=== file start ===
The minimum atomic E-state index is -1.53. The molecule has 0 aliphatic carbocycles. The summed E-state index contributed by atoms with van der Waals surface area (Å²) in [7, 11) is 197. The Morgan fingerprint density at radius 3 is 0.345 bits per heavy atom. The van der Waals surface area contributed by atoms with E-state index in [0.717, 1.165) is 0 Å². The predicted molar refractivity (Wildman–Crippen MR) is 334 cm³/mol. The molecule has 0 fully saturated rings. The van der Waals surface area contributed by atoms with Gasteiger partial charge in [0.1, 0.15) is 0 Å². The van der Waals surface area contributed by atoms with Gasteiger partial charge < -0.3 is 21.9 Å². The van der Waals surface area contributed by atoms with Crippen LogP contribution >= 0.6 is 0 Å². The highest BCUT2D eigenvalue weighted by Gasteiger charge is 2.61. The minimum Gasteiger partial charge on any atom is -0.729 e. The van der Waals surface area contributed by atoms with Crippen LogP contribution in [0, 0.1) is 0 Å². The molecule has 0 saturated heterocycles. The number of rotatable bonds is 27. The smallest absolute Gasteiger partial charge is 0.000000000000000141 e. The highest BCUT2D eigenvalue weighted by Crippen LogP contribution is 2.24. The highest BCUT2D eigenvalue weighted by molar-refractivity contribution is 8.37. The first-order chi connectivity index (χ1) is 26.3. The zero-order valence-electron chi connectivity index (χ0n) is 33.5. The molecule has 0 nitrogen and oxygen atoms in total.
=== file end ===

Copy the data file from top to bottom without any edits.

The minimum atomic E-state index is -1.53. The molecule has 0 aliphatic carbocycles. The summed E-state index contributed by atoms with van der Waals surface area (Å²) in [7, 11) is 197. The Morgan fingerprint density at radius 3 is 0.345 bits per heavy atom. The van der Waals surface area contributed by atoms with E-state index in [0.717, 1.165) is 0 Å². The predicted molar refractivity (Wildman–Crippen MR) is 334 cm³/mol. The molecule has 0 fully saturated rings. The van der Waals surface area contributed by atoms with Gasteiger partial charge in [0.1, 0.15) is 0 Å². The van der Waals surface area contributed by atoms with Gasteiger partial charge < -0.3 is 21.9 Å². The van der Waals surface area contributed by atoms with Crippen LogP contribution >= 0.6 is 0 Å². The highest BCUT2D eigenvalue weighted by Gasteiger charge is 2.61. The minimum Gasteiger partial charge on any atom is -0.729 e. The van der Waals surface area contributed by atoms with Crippen LogP contribution in [0, 0.1) is 0 Å². The molecule has 0 saturated heterocycles. The number of rotatable bonds is 27. The smallest absolute Gasteiger partial charge is 0.000000000000000141 e. The highest BCUT2D eigenvalue weighted by Crippen LogP contribution is 2.24. The highest BCUT2D eigenvalue weighted by molar-refractivity contribution is 8.37. The first-order chi connectivity index (χ1) is 26.3. The zero-order valence-electron chi connectivity index (χ0n) is 33.5. The molecule has 0 nitrogen and oxygen atoms in total.